Dynamic of Destruction: Culture and Mass Killing in the First World War
Oxford: Oxford University Press, 2007, 448 pages. ISBN 978-0199543779.
On 26 August 1914 the world-famous university library in the Belgian town of Louvain was looted and destroyed by German troops. The international community reacted in horror and the behavior of the Germans at Louvain came to be seen as the beginning of a different style of war, without the
rules that had governed military conflict up to that point--a more total war, in which enemy civilians and their entire culture were now legitimate targets.
As award-winning historian Alan Kramer shows in this gripping and insightful volume, the destruction at Louvain was simply one symbolic moment in a vast wave of cultural destruction and mass killing that swept across the map of Europe at the time of the First World War. Using a wide range of
examples and striking eye-witness accounts from England, France, Germany, and elsewhere, Kramer brings home the reality of the Great War, painting a picture of an entire continent plunging into a chilling new world of mass mobilization, total warfare, and the celebration of nationalist or ethnic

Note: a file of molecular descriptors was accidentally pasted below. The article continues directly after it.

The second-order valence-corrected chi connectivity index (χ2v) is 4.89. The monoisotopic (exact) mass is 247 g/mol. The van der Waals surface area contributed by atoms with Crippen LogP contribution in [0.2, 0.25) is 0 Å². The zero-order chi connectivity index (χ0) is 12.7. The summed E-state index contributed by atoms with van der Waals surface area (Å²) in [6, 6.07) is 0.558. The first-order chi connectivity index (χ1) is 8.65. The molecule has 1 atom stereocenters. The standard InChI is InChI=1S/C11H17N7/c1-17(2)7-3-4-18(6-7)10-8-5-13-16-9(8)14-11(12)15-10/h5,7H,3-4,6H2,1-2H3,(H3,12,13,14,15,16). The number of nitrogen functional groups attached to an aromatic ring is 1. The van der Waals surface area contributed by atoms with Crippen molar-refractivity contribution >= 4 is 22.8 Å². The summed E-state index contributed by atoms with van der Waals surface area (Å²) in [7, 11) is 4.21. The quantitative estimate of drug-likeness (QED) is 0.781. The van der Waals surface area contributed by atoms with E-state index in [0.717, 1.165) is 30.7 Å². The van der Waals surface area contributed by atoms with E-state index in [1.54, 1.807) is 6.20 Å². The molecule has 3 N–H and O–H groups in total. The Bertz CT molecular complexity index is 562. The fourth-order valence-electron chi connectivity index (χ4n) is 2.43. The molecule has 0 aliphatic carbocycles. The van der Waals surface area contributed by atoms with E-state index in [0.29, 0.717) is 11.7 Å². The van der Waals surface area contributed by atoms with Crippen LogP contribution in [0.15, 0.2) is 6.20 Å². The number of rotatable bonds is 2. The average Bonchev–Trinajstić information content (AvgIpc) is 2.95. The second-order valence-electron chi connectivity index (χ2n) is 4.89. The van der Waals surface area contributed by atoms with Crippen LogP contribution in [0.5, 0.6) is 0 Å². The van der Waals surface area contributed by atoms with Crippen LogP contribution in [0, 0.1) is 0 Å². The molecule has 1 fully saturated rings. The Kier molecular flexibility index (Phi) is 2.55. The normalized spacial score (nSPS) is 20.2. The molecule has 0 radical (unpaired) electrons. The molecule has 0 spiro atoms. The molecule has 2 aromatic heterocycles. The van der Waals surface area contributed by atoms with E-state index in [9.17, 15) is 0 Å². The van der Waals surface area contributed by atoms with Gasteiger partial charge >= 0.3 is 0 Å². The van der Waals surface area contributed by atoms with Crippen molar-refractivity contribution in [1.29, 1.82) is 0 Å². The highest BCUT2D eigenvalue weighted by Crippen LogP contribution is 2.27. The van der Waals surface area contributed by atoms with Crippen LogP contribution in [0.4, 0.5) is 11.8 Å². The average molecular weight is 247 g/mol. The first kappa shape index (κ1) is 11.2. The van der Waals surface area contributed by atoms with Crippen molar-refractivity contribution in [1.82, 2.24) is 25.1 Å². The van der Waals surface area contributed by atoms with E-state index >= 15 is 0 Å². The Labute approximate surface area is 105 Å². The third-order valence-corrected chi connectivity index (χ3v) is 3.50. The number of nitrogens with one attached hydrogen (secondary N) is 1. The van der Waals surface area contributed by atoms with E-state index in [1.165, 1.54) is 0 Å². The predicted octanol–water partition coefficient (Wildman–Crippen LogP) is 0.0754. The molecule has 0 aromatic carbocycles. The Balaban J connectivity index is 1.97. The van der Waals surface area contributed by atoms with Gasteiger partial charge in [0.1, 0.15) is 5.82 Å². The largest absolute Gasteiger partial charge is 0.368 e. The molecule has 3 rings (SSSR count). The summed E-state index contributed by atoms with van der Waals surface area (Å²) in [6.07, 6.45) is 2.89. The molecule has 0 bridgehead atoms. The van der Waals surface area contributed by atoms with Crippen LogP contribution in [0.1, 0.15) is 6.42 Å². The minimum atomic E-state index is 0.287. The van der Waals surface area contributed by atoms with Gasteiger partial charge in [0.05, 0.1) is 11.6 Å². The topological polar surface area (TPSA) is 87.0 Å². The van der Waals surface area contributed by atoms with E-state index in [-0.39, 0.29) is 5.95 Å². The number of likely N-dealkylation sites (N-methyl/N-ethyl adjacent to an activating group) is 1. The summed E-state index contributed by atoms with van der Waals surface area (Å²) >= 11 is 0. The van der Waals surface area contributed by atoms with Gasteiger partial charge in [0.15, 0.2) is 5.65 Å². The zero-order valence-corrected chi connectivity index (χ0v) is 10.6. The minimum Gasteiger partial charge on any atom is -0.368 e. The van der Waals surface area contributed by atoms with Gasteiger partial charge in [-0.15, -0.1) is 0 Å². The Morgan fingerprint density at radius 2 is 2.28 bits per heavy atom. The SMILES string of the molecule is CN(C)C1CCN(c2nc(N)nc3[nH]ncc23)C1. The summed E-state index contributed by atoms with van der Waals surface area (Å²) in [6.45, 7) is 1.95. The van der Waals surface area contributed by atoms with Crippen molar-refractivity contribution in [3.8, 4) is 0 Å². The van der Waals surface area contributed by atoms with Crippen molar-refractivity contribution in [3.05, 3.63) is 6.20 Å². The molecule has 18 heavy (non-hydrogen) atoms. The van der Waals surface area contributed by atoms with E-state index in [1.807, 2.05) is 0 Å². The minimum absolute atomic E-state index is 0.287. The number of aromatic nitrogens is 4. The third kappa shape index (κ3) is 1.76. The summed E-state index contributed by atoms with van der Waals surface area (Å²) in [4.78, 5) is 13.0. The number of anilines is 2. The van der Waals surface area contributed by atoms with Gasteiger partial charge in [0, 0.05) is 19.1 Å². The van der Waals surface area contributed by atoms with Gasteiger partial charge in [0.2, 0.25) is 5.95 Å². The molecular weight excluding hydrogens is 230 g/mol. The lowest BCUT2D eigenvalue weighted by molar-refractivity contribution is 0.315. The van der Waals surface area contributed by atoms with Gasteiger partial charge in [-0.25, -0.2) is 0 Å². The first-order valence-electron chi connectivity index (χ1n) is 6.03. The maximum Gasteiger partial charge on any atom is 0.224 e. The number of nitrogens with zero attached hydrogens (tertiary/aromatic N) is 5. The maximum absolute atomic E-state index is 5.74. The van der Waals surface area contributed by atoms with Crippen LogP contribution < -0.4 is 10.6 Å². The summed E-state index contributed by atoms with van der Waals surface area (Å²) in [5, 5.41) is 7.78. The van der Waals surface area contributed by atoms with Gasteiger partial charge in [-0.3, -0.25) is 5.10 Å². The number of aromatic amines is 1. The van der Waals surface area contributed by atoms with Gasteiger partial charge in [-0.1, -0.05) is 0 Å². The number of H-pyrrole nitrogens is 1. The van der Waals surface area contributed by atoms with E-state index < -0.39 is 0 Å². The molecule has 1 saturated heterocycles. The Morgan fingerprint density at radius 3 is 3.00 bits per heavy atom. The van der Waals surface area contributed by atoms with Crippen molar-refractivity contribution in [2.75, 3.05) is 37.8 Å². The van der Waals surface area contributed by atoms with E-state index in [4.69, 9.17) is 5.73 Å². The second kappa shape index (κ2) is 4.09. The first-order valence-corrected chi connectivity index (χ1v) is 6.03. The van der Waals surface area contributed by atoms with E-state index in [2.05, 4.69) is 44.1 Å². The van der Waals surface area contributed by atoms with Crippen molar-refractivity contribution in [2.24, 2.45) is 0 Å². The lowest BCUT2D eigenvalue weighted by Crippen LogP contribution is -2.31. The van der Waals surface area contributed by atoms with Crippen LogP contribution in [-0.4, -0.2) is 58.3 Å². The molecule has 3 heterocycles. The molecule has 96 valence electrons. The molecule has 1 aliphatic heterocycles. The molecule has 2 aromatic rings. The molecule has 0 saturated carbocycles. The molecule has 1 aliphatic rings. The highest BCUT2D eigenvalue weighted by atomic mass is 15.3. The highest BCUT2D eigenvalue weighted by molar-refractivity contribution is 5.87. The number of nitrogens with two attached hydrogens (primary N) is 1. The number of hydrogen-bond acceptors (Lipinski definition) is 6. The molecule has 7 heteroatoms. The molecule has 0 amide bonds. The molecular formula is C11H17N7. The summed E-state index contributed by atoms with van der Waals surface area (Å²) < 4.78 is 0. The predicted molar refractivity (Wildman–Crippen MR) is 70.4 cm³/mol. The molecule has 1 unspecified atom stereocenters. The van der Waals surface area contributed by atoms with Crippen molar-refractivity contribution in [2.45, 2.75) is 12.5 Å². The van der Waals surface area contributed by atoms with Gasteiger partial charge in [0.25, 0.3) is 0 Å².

violence--often directed expressly at the enemy's civilian population. Kramer examines the psychological impact of trench warfare, addresses the question of German atrocities (were the Germans particularly barbaric, or was savage behavior common on all sides?), and offers a disturbing summation of
the war's impact on European culture.
From the Western Front to the Balkans, from Italy to the war in the East, the First World War was the most apocalyptic the world had ever known. This book tells you how and why the civilized nations of Europe descended into unprecedented orgy of destruction.